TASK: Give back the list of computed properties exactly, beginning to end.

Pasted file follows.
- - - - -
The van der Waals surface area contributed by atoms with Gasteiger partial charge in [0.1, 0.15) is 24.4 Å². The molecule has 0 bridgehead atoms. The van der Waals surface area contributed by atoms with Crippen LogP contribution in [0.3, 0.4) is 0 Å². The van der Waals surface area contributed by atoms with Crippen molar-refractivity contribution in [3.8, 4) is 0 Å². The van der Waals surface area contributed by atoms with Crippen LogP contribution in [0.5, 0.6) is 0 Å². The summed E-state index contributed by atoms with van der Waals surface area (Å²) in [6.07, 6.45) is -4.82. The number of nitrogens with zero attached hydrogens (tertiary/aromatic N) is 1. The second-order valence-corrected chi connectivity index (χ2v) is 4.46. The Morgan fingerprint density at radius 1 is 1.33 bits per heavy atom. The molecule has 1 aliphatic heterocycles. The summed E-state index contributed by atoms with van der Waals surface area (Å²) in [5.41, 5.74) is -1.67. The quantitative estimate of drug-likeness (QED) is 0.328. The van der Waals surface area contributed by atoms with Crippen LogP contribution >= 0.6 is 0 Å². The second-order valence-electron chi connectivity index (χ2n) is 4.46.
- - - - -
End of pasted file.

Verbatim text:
The van der Waals surface area contributed by atoms with Gasteiger partial charge in [0.1, 0.15) is 24.4 Å². The molecule has 0 bridgehead atoms. The van der Waals surface area contributed by atoms with Crippen LogP contribution in [0.3, 0.4) is 0 Å². The van der Waals surface area contributed by atoms with Crippen molar-refractivity contribution in [3.8, 4) is 0 Å². The van der Waals surface area contributed by atoms with Crippen LogP contribution in [0.5, 0.6) is 0 Å². The summed E-state index contributed by atoms with van der Waals surface area (Å²) in [6.07, 6.45) is -4.82. The number of nitrogens with zero attached hydrogens (tertiary/aromatic N) is 1. The second-order valence-corrected chi connectivity index (χ2v) is 4.46. The Morgan fingerprint density at radius 1 is 1.33 bits per heavy atom. The molecule has 1 aliphatic heterocycles. The summed E-state index contributed by atoms with van der Waals surface area (Å²) in [5.41, 5.74) is -1.67. The quantitative estimate of drug-likeness (QED) is 0.328. The van der Waals surface area contributed by atoms with Crippen LogP contribution >= 0.6 is 0 Å². The second-order valence-electron chi connectivity index (χ2n) is 4.46.